They might be better suited to the monochromatic murk of old
God knows what possessed them to say it. But since [a]The Big Pink[/a] have now disowned their claim that [b]‘Future This’[/b] is some kind of hip-hop record, the question of why bands frequently feel the need to announce moves in every direction except the one they’re actually taking (hello, Persil-white indie-rock!) can be chewed over some other day. In any case, Robbie Furze and Milo Cordell’s second album isn’t done for by a lack of ambition, but rather the imagination required to realise it.
First though, what works. ‘A Brief History Of Love’, The Big Pink’s 2009 debut, had a soul, but it was dark and damaged. ‘Future This’ has a heart, and it is big and ebullient. [b]‘Stay Gold’[/b], the album’s euphoric air-punch of an opener, finds Furze urging us to “[i]Forgive your lovers but don’t forget their names[/i]” over a steampunk organ intro that skips into a climax deserving of its very own training montage. That same bounce and buoyancy carries through into [b]‘Hit The Ground (Superman)’[/b], whose martinet piano march counts down to an IMAX-sized chorus, charting the course of a night that begins with “[i]Blue plastic bags full of cans[/i]” and ends on a living-room floor carpeted with empties.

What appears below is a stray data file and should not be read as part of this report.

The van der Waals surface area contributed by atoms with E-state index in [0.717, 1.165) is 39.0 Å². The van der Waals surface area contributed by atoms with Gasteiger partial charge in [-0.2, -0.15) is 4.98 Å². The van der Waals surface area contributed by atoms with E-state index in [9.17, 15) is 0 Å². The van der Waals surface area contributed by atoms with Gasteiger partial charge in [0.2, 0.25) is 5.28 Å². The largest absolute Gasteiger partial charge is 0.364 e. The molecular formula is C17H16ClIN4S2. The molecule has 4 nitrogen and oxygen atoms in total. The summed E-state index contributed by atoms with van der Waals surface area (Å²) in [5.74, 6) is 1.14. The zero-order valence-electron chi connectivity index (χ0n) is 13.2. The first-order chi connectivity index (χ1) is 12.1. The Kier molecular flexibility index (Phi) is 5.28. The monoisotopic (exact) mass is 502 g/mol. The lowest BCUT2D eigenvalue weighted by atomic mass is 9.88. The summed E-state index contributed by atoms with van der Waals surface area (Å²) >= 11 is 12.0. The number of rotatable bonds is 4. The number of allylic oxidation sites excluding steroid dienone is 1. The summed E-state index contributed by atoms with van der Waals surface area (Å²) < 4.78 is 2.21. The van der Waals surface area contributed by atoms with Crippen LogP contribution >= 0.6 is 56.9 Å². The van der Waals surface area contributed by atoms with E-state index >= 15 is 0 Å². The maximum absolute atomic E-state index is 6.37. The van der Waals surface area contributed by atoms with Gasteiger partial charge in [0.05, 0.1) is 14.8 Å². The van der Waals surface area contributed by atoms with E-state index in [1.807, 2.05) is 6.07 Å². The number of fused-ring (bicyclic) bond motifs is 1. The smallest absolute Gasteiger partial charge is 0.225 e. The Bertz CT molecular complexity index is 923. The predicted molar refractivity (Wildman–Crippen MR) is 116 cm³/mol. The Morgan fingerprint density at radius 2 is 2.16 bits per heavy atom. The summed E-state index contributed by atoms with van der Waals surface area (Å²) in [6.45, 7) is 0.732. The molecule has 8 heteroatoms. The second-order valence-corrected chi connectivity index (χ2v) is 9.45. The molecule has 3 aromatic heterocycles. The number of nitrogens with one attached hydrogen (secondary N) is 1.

These two songs underline a not-so-secret agenda: ‘Future This’ wants very much to be a grand-scale pop record. Frustratingly, however, much of what follows can’t live up to that early promise. Furze and Cordell have eased off on the Sturm und Drone that gave ‘A Brief History…’ its sense of menace and mystery, but they seem unsure of what to replace it with, with too many songs falling back on interchangeable electro-rock tropes that could be the work of just about anyone. [b]‘Jump Music’[/b], for instance, doesn’t amount to much more than anaemic [a]Kasabian[/a]-aping, and if you altered the pitch of Furze’s voice on [b]‘Rubbernecking’[/b], you’d almost swear you were listening to [a]The Naked And Famous[/a].
That’s not to tar ‘Future This’ with the brush of outright failure; [b]‘Give It Up’[/b] – the one song that really does bear an overt hip-hop influence, with its classy Ann Peebles sample and crisp, expertly constructed beat – is an obvious standout, and [b]‘77’[/b] closes the album on a note that feels genuinely heartfelt and soul-bearing, an ode to a lost friend without whom Furze is “[i]All fucked up/Sometimes I forget I miss you[/i]”. On what feels like it was intended to be a Technicolor coming-out-of-the-shadows, however, there’s the nagging suspicion that The Big Pink might be better suited to the monochromatic murk of old.
Click here to listen to the album in full